Friday, March 02, 2007

YOUNGBLOOD "Refuse to use" of INQUIRER.net

YOUNGBLOOD
Refuse to use

By Anna Rhea R. Manuel
Inquirer
Last updated 01:46am (Mla time) 03/01/2007

EVERY time I refuse to use straws, or offer my cloth bag to the bagger at the supermarket, or reprimand total strangers for throwing trash or spitting on the sidewalk, or say I'm a vegetarian for ethical reasons, people ask me if I've turned environmentalist. It's as if turning into one is like turning into a "manananggal" at night and assuming a human form during the day, as if one cares for the environment one day, and becomes indifferent to it the next. The term carries a seemingly exclusive and elitist connotation to a lot of people. But it isn't, and it shouldn't.

There are a number of NGOs whose advocacy is the protection and conservation of the environment. I commend the commitment and efforts these people have, and the dangers they put themselves through to fight for their cause. Probably, they're the most unselfish people in the world.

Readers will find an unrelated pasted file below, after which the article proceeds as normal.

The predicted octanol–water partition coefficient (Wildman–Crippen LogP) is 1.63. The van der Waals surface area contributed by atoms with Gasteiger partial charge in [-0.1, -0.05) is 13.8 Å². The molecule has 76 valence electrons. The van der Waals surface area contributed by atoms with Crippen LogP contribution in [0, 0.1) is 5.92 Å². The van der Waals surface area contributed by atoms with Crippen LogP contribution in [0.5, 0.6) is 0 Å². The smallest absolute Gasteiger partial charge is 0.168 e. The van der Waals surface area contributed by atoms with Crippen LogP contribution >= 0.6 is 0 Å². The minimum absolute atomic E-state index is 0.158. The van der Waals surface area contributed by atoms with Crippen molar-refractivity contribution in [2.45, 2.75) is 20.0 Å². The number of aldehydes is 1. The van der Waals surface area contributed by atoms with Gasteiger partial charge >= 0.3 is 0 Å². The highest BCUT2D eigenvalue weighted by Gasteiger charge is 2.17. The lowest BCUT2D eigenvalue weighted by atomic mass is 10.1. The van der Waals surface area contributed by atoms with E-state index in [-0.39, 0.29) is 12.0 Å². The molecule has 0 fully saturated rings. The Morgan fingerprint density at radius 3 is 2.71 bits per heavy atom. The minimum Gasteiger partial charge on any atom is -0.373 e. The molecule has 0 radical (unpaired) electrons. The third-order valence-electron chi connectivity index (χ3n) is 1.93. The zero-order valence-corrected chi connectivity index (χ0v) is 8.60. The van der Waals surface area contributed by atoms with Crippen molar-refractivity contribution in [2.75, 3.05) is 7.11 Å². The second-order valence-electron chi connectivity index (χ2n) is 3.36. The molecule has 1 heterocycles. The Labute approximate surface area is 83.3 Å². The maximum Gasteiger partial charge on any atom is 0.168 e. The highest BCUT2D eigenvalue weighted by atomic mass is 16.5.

A friend, who belongs to one such NGO, shared with us his experience during his last climb. When he reached the peak of the mountain and saw the gorgeous landscape below, he said to himself, "I want my future children and grandchildren to see this." But he was worried that the mountain with its thick vegetation might not be in the future.